Most of the musicians are actually played by real musicians. Frank Bello, part of the hard rock group Anthrax plays Richard Hell. Hell’s was one of the innovators and pioneers of punk rock music and was actually credited with giving The Sex Pistols the idea for the distinctive style. And the AWESOME Kate Nash plays Carol. It was crazy seeing her in this movie at first. But all the supporting actors play a similar role as Allie, they aren’t overbearing. They allow Jeff Buckley to make his own decisions, make his own path and decide if he wants to forgive his father or not.
The story is ultimately about the father-son relationship
From the start of the film it is a clear that Tim Buckley wasn’t a father who was “there” for his son. He is on tour when his wife gives birth and through the tour you see him sleep with two other women. With one woman he simply states, “My wife hates my music.” You don’t really understand then why Jeff Buckley decides to head to New York to “honor” his father. When he gets there everyone is shocked by his appearance and keeps telling him, “You look exactly like him.” Little bits of Tim Buckley’s do start to “emerge.” His manager tells Jeff, that after shows at 1 A.M. Tim would make him drive to his mother’s house where Tim would sneak through the window and hang out with his son.
Halfway in the film on the tribute concert’s producer’s wheel out a TV playing a Tim Buckley performance/speech and Jeff Buckley really can’t deal with it. He leaves the room and boards a train headed to Amsterdam, New York. Allie follows. After going to an apartment where Tim used to live, Jeff decides to return to Brooklyn. Still feeling like shit, Jeff explains, “Everyone is paying tribute but they don’t even know anything about him.” He says that Tim was beaten by his father when he is younger and that Jeff had only met him twice (Tim died of accidental overdose at age 28.) Allie tries to assuage emotions by saying, “Every moment of everyday is a performance,” perhaps trying to tell him that Tim really did love him but he didn’t know how to show it.
The films end in 1966, with the scene the manager mentioned to Jeff earlier. We see Tim returning from a late night show, climbing into his son’s window. He can’t do anything but smile and laugh at his little boy. Perhaps Tim was the only thing he loved besides his music.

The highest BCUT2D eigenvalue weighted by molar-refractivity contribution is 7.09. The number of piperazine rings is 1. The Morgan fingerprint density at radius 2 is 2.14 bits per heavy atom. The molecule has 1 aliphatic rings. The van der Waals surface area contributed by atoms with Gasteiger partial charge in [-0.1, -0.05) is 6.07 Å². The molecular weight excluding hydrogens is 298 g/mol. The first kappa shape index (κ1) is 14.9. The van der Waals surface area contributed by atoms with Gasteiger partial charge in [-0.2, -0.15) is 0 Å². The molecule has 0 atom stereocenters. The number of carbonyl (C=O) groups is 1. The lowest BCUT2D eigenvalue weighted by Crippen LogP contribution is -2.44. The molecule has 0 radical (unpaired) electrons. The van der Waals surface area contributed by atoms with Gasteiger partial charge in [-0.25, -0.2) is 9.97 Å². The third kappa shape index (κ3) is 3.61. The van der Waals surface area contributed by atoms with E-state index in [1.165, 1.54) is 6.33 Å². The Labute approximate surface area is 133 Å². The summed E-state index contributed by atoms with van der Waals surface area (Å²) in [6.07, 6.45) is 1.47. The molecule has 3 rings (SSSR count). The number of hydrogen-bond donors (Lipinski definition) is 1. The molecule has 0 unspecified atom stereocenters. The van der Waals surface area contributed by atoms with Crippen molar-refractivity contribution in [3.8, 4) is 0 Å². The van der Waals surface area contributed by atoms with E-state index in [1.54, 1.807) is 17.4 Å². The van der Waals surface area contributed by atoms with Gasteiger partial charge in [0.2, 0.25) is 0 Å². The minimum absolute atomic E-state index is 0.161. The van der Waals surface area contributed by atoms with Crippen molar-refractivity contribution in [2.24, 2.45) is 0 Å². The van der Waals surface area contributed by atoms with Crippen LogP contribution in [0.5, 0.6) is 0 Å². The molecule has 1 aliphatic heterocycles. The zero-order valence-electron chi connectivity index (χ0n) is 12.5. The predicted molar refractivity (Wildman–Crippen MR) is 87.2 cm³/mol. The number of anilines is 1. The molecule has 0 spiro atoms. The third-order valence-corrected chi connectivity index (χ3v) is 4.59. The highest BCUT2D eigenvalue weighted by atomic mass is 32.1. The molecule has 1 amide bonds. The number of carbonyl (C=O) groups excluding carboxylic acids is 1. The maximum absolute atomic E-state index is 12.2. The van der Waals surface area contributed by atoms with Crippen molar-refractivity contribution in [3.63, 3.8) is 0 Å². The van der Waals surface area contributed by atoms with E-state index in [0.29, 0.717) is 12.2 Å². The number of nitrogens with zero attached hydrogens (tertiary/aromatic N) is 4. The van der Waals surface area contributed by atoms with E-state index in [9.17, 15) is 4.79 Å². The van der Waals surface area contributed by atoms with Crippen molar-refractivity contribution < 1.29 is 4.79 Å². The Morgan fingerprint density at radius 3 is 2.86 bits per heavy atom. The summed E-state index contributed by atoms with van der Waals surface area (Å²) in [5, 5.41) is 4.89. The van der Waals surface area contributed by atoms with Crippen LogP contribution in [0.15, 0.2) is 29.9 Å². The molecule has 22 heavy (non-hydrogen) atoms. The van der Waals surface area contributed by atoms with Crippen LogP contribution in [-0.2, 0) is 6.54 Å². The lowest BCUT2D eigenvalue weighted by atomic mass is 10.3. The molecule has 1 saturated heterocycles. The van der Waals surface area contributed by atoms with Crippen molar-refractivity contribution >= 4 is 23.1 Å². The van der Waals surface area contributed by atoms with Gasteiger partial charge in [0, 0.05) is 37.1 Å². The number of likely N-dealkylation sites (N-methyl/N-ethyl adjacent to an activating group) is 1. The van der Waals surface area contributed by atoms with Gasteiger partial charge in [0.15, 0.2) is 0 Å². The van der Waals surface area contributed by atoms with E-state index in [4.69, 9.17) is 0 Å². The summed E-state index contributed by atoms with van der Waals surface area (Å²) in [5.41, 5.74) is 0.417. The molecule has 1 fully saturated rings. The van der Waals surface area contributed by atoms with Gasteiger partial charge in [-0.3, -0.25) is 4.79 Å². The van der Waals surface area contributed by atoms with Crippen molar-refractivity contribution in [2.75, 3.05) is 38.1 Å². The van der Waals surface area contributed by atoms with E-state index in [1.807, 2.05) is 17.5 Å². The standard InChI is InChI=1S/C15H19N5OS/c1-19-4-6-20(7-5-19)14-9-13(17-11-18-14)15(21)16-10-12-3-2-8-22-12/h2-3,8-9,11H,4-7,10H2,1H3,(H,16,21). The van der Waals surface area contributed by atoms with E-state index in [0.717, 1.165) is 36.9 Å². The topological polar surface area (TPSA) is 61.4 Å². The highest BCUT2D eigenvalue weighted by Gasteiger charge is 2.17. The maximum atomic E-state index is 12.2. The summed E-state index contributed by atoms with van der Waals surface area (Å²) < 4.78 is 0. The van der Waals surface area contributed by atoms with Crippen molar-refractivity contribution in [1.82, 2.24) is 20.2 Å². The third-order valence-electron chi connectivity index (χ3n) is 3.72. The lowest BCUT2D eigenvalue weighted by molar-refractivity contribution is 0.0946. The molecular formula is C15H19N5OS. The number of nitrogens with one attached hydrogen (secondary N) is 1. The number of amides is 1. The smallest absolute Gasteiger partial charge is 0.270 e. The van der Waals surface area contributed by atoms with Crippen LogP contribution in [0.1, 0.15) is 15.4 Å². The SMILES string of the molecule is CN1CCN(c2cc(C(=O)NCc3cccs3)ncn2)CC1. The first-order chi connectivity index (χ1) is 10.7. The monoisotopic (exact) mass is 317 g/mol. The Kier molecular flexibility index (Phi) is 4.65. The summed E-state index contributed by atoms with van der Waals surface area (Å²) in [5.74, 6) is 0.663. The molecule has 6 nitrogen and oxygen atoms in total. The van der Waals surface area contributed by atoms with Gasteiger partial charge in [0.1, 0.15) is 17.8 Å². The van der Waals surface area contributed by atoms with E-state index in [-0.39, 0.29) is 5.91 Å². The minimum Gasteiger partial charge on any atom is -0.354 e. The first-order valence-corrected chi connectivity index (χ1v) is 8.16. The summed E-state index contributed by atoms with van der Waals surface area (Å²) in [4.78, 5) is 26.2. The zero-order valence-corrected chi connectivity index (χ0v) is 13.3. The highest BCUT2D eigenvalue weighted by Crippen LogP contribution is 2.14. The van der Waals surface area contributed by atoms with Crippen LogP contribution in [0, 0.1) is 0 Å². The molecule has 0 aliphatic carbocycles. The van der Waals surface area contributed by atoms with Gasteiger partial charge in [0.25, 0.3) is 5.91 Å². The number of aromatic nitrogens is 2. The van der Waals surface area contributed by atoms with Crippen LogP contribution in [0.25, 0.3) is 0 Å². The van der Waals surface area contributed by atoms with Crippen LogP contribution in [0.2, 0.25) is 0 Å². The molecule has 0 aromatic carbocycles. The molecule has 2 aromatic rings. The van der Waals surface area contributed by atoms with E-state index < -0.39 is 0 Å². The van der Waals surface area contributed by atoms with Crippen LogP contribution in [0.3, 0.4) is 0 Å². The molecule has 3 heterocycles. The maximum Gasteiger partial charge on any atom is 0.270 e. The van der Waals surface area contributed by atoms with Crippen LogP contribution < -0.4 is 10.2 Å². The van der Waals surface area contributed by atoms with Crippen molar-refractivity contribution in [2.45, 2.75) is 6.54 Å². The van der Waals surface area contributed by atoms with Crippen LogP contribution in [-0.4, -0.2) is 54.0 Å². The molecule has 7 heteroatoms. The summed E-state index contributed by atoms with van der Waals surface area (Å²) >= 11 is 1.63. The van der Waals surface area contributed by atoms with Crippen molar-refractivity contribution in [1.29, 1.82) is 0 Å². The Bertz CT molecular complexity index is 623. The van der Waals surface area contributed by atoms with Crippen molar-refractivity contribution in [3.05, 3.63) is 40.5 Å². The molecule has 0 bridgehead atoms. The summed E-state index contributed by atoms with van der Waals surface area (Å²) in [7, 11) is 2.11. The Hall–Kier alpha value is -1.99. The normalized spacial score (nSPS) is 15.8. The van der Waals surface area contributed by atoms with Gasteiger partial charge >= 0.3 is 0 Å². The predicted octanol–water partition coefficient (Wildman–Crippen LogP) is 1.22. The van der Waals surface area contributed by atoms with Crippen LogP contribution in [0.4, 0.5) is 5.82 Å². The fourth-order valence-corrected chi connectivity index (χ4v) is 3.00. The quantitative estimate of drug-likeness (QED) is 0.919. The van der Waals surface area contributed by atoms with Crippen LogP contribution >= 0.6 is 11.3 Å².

The last 30 minutes play as a concert film.
Jeff Buckley seems to ultimately accept the hand that life has given him. He performs masterful. He is a hit at the concert and the audience loves him. He is able to play his father’s songs just as his father did, full of soul, emotion and strength. Badgley really shines here. You forget that this is a film and instead you feel like your watching a concert tribute on HBO or something. Allie is in the crowd watching him, gazing over him like he is a rock god. At the end, Badgley stands alone and says, “Thanks, I’m Jeff Buckley.” It’s almost as if he’s finally accepted his namesake and wants to do something with it.
The tribute concert is actually a true story. Jeff Buckley had not really performed music live up to that point and the concert spurred him to become a recording artist. He was rejected by most record labels and even his father’s own manager until he signed with Columbia Records. He recorded the legendary album Grace three years later. He died when he was 30 years old in accidental drowning. No drugs or alcohol were found in his system.
Overall I really liked Greetings from Jeff Buckley. It combines the elements of a dramatic story of a father-son relationship, with a rock documentary. I didn’t know before the film that Jeff Buckley’s father was a somewhat famous folk singer. It not only gives details on Tim Buckley’s life, but showed how Jeff Buckley’s father shaped Jeff’s own music. It is slow however. I kept looking to see how much time was left in the film. I give the film a B grade.